It was nearly 10 p.m. on Jan. 12. Darkness had fallen two hours earlier as Amtrak's Autotrain sped north through South Carolina toward Washington. The Orgel family of Gaithersburg was aboard, heading home from a visit to Disney World.

But 10-year-old Ben Orgel wasn't sleepy. So he asked his mother, Ann, if he could go for a walk through the train with a girl he had met who was about the same age. Ann said yes, and curled up to try to catch some sleep.

A few minutes later, sleep was the farthest thing from her mind. Ben had returned from his walk with a tale that would concern any responsible parent.

It seems Ben and his friend had hiked forward several cars to the snack bar. As they waited in line to buy some refreshments, the two children chatted. Perhaps they were excessively loud; perhaps not. In any case, a woman in her late 60s seated in the row of seats closest to the snack bar took offense.

Accounts of what happened next differ. Ben later told his parents that the woman swatted him on the bicep with her open hand and ordered him to shut up. The woman later told Amtrak Police that she merely tugged Ben by the sleeve and asked him to quiet down. But there is no question that a woman who was a stranger touched a 10-year-old boy (or his clothes) without warning -- and no question that Ben Orgel was frightened by the incident.

Ben's parents consulted the train crew. They were told to file a report with Amtrak Police once the train reached Washington. When the Orgels did so, the police told them that they'd have to return to South Carolina, the scene of the incident, if they wanted to press charges.

Obviously, the episode didn't warrant that, so the family considers the matter closed. But very much open is the issue of why the law considers a crime aboard a train a local matter when both the perpetrator and the victim were aboard a high-speed interstate vehicle.

Thomas F. Maher, the D.C.-based Amtrak detective assigned to the Orgel case, said that in one sense, Ben's run-in with the woman is a poor test case. Maher called the episode "at best a misdemeanor" and said it was "highly unlikely" that a South Carolina court would issue a warrant for the woman's arrest.

The incident was simply a matter of how differently the young and the old view a train ride at night, Detective Maher said. "Elderly people don't want to hear justice; they want to hear quiet," he observed.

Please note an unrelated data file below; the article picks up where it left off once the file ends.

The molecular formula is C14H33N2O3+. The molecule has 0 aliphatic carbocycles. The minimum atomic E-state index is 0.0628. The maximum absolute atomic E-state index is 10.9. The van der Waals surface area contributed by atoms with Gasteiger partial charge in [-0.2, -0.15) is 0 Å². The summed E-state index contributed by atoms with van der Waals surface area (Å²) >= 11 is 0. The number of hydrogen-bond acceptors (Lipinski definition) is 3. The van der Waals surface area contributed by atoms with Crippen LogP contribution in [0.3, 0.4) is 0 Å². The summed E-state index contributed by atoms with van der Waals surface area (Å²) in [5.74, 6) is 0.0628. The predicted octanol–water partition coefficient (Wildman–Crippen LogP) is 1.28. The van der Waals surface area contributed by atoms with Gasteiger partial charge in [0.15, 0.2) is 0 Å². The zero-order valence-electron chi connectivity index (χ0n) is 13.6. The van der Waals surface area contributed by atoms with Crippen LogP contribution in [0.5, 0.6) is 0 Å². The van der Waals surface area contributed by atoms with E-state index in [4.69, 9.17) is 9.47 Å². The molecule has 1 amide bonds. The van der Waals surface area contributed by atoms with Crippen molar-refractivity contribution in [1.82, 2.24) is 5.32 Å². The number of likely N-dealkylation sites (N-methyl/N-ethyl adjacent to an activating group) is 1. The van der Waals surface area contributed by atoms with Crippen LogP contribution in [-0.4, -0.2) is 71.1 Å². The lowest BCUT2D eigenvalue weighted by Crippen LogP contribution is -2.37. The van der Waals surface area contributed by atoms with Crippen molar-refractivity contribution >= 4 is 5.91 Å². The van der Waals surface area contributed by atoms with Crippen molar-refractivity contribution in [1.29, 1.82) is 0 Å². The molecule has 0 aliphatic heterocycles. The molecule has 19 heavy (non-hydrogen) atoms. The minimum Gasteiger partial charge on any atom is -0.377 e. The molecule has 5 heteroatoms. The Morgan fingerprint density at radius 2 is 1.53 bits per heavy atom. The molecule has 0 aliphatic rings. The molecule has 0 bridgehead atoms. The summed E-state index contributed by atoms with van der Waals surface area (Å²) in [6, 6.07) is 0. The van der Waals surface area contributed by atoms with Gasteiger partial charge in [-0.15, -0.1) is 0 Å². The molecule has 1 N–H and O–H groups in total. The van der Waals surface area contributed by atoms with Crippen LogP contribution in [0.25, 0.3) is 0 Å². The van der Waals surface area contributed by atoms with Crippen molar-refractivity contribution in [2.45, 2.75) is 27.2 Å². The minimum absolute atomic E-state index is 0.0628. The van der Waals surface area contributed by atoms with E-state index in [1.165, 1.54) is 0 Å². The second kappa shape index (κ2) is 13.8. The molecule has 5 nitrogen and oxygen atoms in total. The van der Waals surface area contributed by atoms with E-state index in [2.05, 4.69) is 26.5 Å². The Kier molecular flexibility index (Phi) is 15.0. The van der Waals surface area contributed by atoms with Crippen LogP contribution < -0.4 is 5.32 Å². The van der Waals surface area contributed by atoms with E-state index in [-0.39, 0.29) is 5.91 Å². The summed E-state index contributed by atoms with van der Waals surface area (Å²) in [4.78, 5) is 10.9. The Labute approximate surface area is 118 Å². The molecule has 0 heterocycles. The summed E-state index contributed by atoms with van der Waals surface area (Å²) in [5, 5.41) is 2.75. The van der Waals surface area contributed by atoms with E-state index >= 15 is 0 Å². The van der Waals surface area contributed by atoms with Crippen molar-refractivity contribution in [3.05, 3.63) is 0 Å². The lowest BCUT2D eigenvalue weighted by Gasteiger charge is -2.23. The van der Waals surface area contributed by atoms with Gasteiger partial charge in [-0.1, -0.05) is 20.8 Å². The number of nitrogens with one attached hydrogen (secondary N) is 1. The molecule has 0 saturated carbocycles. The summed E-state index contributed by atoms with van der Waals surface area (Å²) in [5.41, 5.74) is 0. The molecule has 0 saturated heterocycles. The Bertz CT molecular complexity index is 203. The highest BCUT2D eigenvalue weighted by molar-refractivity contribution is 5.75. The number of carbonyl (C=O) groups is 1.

If a serious crime occurs aboard an interstate Amtrak train, Maher said the train crew is instructed to notify local police at the next stop -- or to make an unscheduled stop if necessary. Amtrak Police are also notified, Maher said.

But there's still a big gulf here. What if the woman beside the snack bar had hauled off and belted Ben? No question that it would have been an assault. But if the train crew didn't see the punch, and didn't choose to stop the train, the Orgels would have two unappetizing options: 1) Persuade the Amtrak Police in Washington that the incident had been serious enough to warrant an arrest or 2) Take their own time and money to file a civil action back in South Carolina.

What we need is a reciprocity agreement between the state where an aboard-a-train incident takes place and the state where the train ultimately ends up. A victimized child and his family should be able to obtain justice without retracing their steps by 600 miles.

Clarence M. Long, you're my kind of guy. More to the point, on Jan. 22, you were Nat Preston's friend-in-need.

On that afternoon, at the height of rush hour, Nat rode the Red Line from downtown to his home in Northwest. But when he got off at Tenleytown, Nat discovered that he needed to add 30 cents to his Farecard to get out of the system. All he had was large bills -- which the Addfare machines don't accept.

Clarence Long had a better idea. He is the custodian at the Tenleytown station. When Nat explained the situation and asked him for advice, Clarence reached into his pocket and handed Nat 30 cents. Refused to be paid back, what's more.

Thanks to Alberta Schlesinger, of Fredericksburg, for this contribution to the Not-Quite-What-He-Meant file:

When Alberta went shopping recently at a Food Lion grocery store in Stafford, Va., she noticed a sign. "If the package size you want is not on display, ask the perishable manager," it said.

"Poor guy," says Alberta. "He's probably hiding out in a refrigerator for safekeeping."

John McCall, of Upper Marlboro, says he saw it stuck to a passing bumper on the Beltway: HONK IF YOU'RE AGAINST NOISE POLLUTION.